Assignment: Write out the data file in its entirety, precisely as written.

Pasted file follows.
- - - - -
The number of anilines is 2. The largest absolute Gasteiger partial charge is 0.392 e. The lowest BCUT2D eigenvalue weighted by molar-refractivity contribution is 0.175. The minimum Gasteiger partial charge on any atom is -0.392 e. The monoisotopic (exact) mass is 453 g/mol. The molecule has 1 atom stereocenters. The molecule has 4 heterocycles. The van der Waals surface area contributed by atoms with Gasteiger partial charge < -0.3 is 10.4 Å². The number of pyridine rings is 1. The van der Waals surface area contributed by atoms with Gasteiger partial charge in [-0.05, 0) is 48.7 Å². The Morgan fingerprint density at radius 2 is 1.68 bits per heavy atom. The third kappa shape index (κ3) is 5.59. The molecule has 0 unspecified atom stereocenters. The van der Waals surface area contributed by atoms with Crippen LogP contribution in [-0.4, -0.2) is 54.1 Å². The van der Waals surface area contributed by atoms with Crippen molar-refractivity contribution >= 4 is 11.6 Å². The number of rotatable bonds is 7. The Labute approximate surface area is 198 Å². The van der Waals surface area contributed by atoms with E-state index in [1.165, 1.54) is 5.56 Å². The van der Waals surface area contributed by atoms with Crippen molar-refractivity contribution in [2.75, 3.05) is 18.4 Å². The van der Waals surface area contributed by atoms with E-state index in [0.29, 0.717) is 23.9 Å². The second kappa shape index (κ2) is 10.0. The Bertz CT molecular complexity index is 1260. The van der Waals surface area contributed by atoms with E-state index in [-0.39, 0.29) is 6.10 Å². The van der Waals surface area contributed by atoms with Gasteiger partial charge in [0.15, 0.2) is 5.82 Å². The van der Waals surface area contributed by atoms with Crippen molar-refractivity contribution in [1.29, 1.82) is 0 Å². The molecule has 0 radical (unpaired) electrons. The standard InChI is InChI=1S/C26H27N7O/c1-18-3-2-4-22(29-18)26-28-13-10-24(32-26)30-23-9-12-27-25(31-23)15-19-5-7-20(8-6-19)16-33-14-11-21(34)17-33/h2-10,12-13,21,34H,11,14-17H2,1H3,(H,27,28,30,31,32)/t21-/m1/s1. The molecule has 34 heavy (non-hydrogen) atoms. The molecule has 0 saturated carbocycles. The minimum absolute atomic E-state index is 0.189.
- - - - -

The number of anilines is 2. The largest absolute Gasteiger partial charge is 0.392 e. The lowest BCUT2D eigenvalue weighted by molar-refractivity contribution is 0.175. The minimum Gasteiger partial charge on any atom is -0.392 e. The monoisotopic (exact) mass is 453 g/mol. The molecule has 1 atom stereocenters. The molecule has 4 heterocycles. The van der Waals surface area contributed by atoms with Gasteiger partial charge < -0.3 is 10.4 Å². The number of pyridine rings is 1. The van der Waals surface area contributed by atoms with Gasteiger partial charge in [-0.05, 0) is 48.7 Å². The Morgan fingerprint density at radius 2 is 1.68 bits per heavy atom. The third kappa shape index (κ3) is 5.59. The molecule has 0 unspecified atom stereocenters. The van der Waals surface area contributed by atoms with Crippen LogP contribution in [-0.4, -0.2) is 54.1 Å². The van der Waals surface area contributed by atoms with Crippen molar-refractivity contribution >= 4 is 11.6 Å². The number of rotatable bonds is 7. The Labute approximate surface area is 198 Å². The van der Waals surface area contributed by atoms with E-state index in [1.165, 1.54) is 5.56 Å². The van der Waals surface area contributed by atoms with Crippen molar-refractivity contribution in [2.75, 3.05) is 18.4 Å². The van der Waals surface area contributed by atoms with E-state index in [0.29, 0.717) is 23.9 Å². The second kappa shape index (κ2) is 10.0. The Bertz CT molecular complexity index is 1260. The van der Waals surface area contributed by atoms with E-state index in [-0.39, 0.29) is 6.10 Å². The van der Waals surface area contributed by atoms with Gasteiger partial charge in [0.15, 0.2) is 5.82 Å². The van der Waals surface area contributed by atoms with Crippen molar-refractivity contribution in [1.29, 1.82) is 0 Å². The molecule has 0 radical (unpaired) electrons. The standard InChI is InChI=1S/C26H27N7O/c1-18-3-2-4-22(29-18)26-28-13-10-24(32-26)30-23-9-12-27-25(31-23)15-19-5-7-20(8-6-19)16-33-14-11-21(34)17-33/h2-10,12-13,21,34H,11,14-17H2,1H3,(H,27,28,30,31,32)/t21-/m1/s1. The molecule has 34 heavy (non-hydrogen) atoms. The molecule has 0 saturated carbocycles. The minimum absolute atomic E-state index is 0.189.